UCLA looking to counter loud with fast in season opener at Texas A&M

Texas A&M Coach Kevin Sumlin has a new quarterback and plenty of adversity with which to deal.
(Rogelio V. Solis / Associated Press)

Texas A&M has long cherished the voluminous advantage created by Kyle Field, where fighter jet flyovers might go unnoticed because of the din of crowds that routinely exceed 100,000.

Some of the recent noise around the Aggies hasn’t been nearly as pleasurable.

Linebacker Josh Walker was suspended this month after his arrest on suspicion of assaulting his girlfriend and interfering with her call to 911. Walker is accused of pushing the woman, causing her to fall onto their child’s rocking horse.

Drama abounds in other corners of the program as Texas A&M nears its season opener against No. 16 UCLA on Saturday in College Station, Texas. Quarterbacks Kyle Allen and Kyler Murray transferred in December after the Aggies completed a second consecutive underwhelming season, leading to the arrival of graduate transfer Trevor Knight from Oklahoma.


Knight has a Sugar Bowl win over Alabama on his resume but more recently a loss to Baker Mayfield in the battle to retain the starter’s job with the Sooners, leading to his departure from Oklahoma. Sometimes having a college degree actually does come in handy.

Texas A&M Coach Kevin Sumlin, once touted as a possible USC savior, has some salvaging to do to keep his current post. His teams started each of the past two seasons 5-0 before finishing 8-5 and in the lower half of the Southeastern Conference’s West Division.

It’s safe to say that Texas A&M has underachieved in the post-Johnny Manziel era.

Their dip in offensive production prompted the hiring of offensive coordinator Noel Mazzone, who happened to occupy the same role at UCLA and apparently didn’t mind the awkwardness of playing his old team to start his new gig.

“In this profession, that happens,” Mazzone recently told reporters. “This is not the first time I’ve wound up across the field from somebody I just coached for. It’s going to be exciting.”

Most of the Aggies’ excitement revolves around their defense. Defensive ends Myles Garrett and Daeshon Hall spend so much time in opposing backfields they might have to pay rent. Garrett led the SEC last season with 12 1/2 sacks, 19 1/2 tackles for loss and five forced fumbles.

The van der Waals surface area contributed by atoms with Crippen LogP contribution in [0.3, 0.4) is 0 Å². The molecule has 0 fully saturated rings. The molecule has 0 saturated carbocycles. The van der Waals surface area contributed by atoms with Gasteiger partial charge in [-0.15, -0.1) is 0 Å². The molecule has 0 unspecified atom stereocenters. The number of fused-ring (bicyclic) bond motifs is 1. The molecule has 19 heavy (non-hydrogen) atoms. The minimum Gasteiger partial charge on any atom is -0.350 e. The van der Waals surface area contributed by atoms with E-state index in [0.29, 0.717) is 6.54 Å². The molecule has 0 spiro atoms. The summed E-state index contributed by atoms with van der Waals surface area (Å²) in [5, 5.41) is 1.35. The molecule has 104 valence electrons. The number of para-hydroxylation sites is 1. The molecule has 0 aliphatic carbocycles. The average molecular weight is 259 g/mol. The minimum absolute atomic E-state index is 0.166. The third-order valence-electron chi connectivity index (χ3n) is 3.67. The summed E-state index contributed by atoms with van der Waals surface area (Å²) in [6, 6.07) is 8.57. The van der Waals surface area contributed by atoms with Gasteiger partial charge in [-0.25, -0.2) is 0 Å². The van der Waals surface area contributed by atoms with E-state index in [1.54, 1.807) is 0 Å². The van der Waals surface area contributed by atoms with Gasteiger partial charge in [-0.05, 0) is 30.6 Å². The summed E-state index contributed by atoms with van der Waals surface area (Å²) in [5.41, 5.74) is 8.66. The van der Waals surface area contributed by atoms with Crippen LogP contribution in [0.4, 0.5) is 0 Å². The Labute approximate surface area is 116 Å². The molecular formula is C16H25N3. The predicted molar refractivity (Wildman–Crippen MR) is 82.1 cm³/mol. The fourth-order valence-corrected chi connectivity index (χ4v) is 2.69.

Sumlin recently said Garrett, considered a possible No. 1 pick in the 2017 NFL draft, had been clocked at a cheetah-like 19 to 20 mph during training camp. His name was uttered in reverential tones halfway across the country at UCLA’s camp.


“Every NFL personnel that’s come around, they’ve basically said he’s a very talented young man,” Bruins offensive coordinator Kennedy Polamalu said. “He’s earned all the accolades.”

Knight arrived holding some familiarity with the Aggies’ offense because running back Keith Ford also transferred from Oklahoma. Knight is new to Texas A&M but will hardly be making his college debut.

“He’s a fifth-year guy; he’s been around. He’s been in big bowl games; he’s won big bowl games,” UCLA defensive coordinator Tom Bradley said. “He’s not a guy like it’s his first start out there.”

The Bruins’ biggest challenge against a team that appears somewhat in disarray could be the decibel level. Polamalu said a fast start could help lower the volume and the possibility of false starts.

Of course, Texas A&M could have 100,000 ways to make that difficult. UCLA Coach Jim Mora noted the aptitude of yell leaders and students in making things uncomfortable for visitors, something the Aggies choreograph during yell practice at Kyle Field the night before games. Crowds as large as 25,000 attend.

“I mean, it’s crazy,” Mora said. “They try to make you feel seasick the way they do it.”

It’s exactly the kind of clatter the Aggies prefer.


Twitter: @latbbolch